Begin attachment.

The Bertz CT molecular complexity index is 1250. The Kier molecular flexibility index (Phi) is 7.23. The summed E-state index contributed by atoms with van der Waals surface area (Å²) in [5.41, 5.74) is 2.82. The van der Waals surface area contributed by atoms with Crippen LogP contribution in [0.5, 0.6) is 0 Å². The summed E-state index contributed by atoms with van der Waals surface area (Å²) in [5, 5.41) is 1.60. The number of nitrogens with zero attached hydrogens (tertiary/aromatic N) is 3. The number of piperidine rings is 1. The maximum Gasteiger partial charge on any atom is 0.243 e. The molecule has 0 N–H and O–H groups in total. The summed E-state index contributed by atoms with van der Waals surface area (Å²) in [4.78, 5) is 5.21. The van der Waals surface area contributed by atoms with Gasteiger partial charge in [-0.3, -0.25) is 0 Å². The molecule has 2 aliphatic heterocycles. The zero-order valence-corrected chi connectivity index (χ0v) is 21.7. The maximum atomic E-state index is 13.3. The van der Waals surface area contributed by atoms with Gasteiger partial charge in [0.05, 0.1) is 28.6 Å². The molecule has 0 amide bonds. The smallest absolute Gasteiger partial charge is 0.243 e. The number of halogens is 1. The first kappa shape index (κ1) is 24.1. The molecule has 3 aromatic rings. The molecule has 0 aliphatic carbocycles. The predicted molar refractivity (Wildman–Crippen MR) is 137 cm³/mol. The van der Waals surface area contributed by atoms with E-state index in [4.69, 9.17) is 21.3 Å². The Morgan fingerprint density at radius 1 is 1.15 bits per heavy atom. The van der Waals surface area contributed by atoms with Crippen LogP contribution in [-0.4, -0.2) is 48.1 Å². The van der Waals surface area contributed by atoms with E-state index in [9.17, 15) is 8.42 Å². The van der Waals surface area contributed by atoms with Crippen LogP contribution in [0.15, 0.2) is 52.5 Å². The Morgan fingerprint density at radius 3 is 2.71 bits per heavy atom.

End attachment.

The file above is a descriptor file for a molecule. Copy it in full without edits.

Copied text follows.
The Bertz CT molecular complexity index is 1250. The Kier molecular flexibility index (Phi) is 7.23. The summed E-state index contributed by atoms with van der Waals surface area (Å²) in [5.41, 5.74) is 2.82. The van der Waals surface area contributed by atoms with Crippen LogP contribution in [0.5, 0.6) is 0 Å². The summed E-state index contributed by atoms with van der Waals surface area (Å²) in [5, 5.41) is 1.60. The number of nitrogens with zero attached hydrogens (tertiary/aromatic N) is 3. The number of piperidine rings is 1. The maximum Gasteiger partial charge on any atom is 0.243 e. The molecule has 0 N–H and O–H groups in total. The summed E-state index contributed by atoms with van der Waals surface area (Å²) in [4.78, 5) is 5.21. The van der Waals surface area contributed by atoms with Gasteiger partial charge in [-0.3, -0.25) is 0 Å². The molecule has 2 aliphatic heterocycles. The zero-order valence-corrected chi connectivity index (χ0v) is 21.7. The maximum atomic E-state index is 13.3. The van der Waals surface area contributed by atoms with Gasteiger partial charge in [0.05, 0.1) is 28.6 Å². The molecule has 0 amide bonds. The smallest absolute Gasteiger partial charge is 0.243 e. The number of halogens is 1. The first kappa shape index (κ1) is 24.1. The molecule has 3 aromatic rings. The molecule has 0 aliphatic carbocycles. The predicted molar refractivity (Wildman–Crippen MR) is 137 cm³/mol. The van der Waals surface area contributed by atoms with E-state index in [4.69, 9.17) is 21.3 Å². The Morgan fingerprint density at radius 1 is 1.15 bits per heavy atom. The van der Waals surface area contributed by atoms with Crippen LogP contribution in [-0.4, -0.2) is 48.1 Å². The van der Waals surface area contributed by atoms with E-state index in [9.17, 15) is 8.42 Å². The van der Waals surface area contributed by atoms with Crippen LogP contribution in [0.15, 0.2) is 52.5 Å². The Morgan fingerprint density at radius 3 is 2.71 bits per heavy atom.